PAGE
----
NZ’s FIU releases 2019 risk assessment report
New Zealand Police Financial Intelligence Unit estimates domestic
criminal activity is generating $1.35 billion for money laundering each year

This week New Zealand Police FIU (Financial Intelligence Unit) has published an updated assessment of the money laundering and terrorism financing risks.

As per the latest report by New Zealand’s Financial Intelligence Unit, the domestic criminal justice activities in the country is generating $1.35 billion for money laundering each year. The report reveals that most of the illegal money comes from drug offending ($750m), fraud ($500m) and other offenses such as burglary ($100m).

The unit believes that the actual amount would be much higher than the estimated figure as the report doesn’t estimate doesn’t include tax offending or laundering of money from the overseas criminal activity.

The report has identified several high-risk sectors that offer opportunities to launder money in New Zealand – financial, legal, accounting, real estate, and retail including other dealer services that:

  • Facilitate anonymity to the offenders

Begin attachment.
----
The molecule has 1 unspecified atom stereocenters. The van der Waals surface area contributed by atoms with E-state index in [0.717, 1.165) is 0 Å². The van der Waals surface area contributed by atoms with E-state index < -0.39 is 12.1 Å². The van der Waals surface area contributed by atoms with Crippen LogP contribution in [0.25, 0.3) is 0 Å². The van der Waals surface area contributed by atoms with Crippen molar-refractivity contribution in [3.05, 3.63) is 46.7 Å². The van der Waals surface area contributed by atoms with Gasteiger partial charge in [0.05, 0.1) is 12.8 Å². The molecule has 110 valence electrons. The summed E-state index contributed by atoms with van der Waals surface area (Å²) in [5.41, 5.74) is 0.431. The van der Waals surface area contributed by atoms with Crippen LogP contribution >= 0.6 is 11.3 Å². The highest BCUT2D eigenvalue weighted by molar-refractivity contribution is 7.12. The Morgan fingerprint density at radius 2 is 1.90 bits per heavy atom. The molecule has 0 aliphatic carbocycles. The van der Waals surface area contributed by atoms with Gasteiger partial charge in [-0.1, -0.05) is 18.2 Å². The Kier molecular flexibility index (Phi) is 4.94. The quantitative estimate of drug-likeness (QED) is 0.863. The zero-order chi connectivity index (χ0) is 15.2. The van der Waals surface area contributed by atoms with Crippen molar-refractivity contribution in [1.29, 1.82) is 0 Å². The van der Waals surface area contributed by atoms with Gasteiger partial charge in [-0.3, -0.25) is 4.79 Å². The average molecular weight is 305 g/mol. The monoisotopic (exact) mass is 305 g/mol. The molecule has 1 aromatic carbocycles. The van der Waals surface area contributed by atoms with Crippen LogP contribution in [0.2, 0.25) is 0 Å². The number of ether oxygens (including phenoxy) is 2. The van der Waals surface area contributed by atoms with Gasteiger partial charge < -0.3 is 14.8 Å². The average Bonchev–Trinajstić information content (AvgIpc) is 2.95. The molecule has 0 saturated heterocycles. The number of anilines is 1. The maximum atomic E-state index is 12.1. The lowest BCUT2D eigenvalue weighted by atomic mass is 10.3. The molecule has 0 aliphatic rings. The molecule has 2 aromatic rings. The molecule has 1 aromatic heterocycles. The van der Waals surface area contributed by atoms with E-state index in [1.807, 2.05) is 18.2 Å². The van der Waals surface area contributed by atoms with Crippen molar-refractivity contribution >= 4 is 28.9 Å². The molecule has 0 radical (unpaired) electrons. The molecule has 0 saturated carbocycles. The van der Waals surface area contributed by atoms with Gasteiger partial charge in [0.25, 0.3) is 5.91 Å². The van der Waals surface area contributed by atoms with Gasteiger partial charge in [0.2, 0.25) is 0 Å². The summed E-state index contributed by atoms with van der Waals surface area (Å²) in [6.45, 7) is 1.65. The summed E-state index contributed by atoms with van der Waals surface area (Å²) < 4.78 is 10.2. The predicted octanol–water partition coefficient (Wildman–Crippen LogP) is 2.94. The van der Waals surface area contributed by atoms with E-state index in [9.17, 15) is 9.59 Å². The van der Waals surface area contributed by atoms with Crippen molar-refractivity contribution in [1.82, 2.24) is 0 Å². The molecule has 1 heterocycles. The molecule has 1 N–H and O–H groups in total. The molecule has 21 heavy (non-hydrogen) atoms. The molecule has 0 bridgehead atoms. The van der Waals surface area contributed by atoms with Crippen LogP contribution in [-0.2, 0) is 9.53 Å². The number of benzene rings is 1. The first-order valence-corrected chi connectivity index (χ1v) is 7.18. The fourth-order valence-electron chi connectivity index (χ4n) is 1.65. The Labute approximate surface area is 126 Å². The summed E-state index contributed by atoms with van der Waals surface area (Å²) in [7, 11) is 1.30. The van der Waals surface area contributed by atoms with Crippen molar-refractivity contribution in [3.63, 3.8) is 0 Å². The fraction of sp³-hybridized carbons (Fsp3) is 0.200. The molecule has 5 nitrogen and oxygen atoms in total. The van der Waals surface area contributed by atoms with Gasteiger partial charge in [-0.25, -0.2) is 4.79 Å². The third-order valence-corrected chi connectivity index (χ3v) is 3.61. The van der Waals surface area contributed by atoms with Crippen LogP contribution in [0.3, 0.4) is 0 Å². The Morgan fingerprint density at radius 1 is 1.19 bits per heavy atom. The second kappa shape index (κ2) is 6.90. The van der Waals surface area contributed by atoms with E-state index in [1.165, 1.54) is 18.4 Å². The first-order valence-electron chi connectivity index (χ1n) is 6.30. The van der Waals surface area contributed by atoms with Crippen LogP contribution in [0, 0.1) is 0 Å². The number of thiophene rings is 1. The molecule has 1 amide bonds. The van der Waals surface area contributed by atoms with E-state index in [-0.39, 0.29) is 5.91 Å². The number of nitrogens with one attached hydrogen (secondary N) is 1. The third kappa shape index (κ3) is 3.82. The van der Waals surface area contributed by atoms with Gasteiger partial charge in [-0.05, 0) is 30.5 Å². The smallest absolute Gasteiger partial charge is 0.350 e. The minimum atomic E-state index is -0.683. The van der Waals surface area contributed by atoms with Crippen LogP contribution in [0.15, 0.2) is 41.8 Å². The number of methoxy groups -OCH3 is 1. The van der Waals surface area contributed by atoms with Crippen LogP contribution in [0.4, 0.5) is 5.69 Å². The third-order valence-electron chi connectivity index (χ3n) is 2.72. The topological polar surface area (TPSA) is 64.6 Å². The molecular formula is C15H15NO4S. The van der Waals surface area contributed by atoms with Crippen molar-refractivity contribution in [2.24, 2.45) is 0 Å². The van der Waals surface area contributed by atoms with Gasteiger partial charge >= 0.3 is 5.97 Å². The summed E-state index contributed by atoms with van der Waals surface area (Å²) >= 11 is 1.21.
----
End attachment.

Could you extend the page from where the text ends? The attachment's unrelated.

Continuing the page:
• Move large value and volumes of legitimate funds, and provide a window for illicit transactions
  • Do not meet AML/CFT standards and/or
  • Provide cash-intensive (*Particularly used to disguise drugs proceeds)

International wire transfers are highlighted in the report as being at highest risk followed by the real estate sector for an overseas risk as the sector is vulnerable to abuse in large money laundering transactions.

In an interview, NZP FIU Manager Detective Inspector Christiaan Barnard told the police department worked closely with international partners to stymie criminal attempts to use these networks. The money remained a key driver of crime in the country, which is reflected by New Zealand Police’s target of seizing $500 million in cash and assets from criminals by 2021, he further added.

The full report can be found here

Source – nzherald.co.nz

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